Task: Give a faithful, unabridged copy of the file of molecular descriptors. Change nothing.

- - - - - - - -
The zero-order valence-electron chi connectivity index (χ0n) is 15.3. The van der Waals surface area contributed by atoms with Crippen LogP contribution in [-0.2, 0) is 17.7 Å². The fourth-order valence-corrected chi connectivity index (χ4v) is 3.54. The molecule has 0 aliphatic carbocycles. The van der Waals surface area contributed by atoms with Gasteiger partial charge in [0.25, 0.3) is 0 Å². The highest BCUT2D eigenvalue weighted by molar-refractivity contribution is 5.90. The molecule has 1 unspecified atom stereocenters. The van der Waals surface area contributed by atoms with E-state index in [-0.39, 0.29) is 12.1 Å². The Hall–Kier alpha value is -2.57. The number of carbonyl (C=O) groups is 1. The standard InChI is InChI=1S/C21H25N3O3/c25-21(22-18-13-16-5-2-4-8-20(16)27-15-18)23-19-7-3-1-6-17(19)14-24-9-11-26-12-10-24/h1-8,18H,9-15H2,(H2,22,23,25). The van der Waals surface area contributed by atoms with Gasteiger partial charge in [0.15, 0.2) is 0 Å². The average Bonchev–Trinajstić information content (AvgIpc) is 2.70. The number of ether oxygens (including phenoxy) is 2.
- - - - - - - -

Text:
The zero-order valence-electron chi connectivity index (χ0n) is 15.3. The van der Waals surface area contributed by atoms with Crippen LogP contribution in [-0.2, 0) is 17.7 Å². The fourth-order valence-corrected chi connectivity index (χ4v) is 3.54. The molecule has 0 aliphatic carbocycles. The van der Waals surface area contributed by atoms with Gasteiger partial charge in [0.25, 0.3) is 0 Å². The highest BCUT2D eigenvalue weighted by molar-refractivity contribution is 5.90. The molecule has 1 unspecified atom stereocenters. The van der Waals surface area contributed by atoms with E-state index in [-0.39, 0.29) is 12.1 Å². The Hall–Kier alpha value is -2.57. The number of carbonyl (C=O) groups is 1. The standard InChI is InChI=1S/C21H25N3O3/c25-21(22-18-13-16-5-2-4-8-20(16)27-15-18)23-19-7-3-1-6-17(19)14-24-9-11-26-12-10-24/h1-8,18H,9-15H2,(H2,22,23,25). The van der Waals surface area contributed by atoms with Gasteiger partial charge in [0.15, 0.2) is 0 Å². The average Bonchev–Trinajstić information content (AvgIpc) is 2.70. The number of ether oxygens (including phenoxy) is 2.